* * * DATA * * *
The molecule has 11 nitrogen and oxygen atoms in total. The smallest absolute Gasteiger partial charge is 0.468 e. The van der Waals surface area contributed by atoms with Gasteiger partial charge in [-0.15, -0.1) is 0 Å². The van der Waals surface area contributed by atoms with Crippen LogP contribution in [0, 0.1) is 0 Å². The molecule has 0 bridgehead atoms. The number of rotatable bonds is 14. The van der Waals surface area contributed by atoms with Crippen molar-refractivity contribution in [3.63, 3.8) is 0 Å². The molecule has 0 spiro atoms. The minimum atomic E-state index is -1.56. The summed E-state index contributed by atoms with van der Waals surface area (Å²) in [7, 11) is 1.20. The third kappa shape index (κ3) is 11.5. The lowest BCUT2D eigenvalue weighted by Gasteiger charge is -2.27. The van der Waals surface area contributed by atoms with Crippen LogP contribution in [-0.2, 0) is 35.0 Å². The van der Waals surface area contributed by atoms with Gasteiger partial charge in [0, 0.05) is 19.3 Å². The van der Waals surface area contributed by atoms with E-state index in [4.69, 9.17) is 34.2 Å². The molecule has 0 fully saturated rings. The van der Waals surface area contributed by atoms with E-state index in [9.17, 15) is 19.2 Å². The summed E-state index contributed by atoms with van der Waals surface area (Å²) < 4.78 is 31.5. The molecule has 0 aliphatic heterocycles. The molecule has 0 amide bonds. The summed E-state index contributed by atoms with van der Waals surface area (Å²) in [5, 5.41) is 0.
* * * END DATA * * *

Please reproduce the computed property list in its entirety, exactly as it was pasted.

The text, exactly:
The molecule has 11 nitrogen and oxygen atoms in total. The smallest absolute Gasteiger partial charge is 0.468 e. The van der Waals surface area contributed by atoms with Gasteiger partial charge in [-0.15, -0.1) is 0 Å². The van der Waals surface area contributed by atoms with Crippen LogP contribution in [0, 0.1) is 0 Å². The molecule has 0 bridgehead atoms. The number of rotatable bonds is 14. The van der Waals surface area contributed by atoms with Crippen molar-refractivity contribution in [3.63, 3.8) is 0 Å². The molecule has 0 spiro atoms. The minimum atomic E-state index is -1.56. The summed E-state index contributed by atoms with van der Waals surface area (Å²) in [7, 11) is 1.20. The third kappa shape index (κ3) is 11.5. The lowest BCUT2D eigenvalue weighted by Gasteiger charge is -2.27. The van der Waals surface area contributed by atoms with Crippen LogP contribution in [-0.2, 0) is 35.0 Å². The van der Waals surface area contributed by atoms with Gasteiger partial charge in [0, 0.05) is 19.3 Å². The van der Waals surface area contributed by atoms with E-state index in [4.69, 9.17) is 34.2 Å². The molecule has 0 fully saturated rings. The van der Waals surface area contributed by atoms with E-state index in [9.17, 15) is 19.2 Å². The summed E-state index contributed by atoms with van der Waals surface area (Å²) < 4.78 is 31.5. The molecule has 0 aliphatic heterocycles. The molecule has 0 amide bonds. The summed E-state index contributed by atoms with van der Waals surface area (Å²) in [5, 5.41) is 0.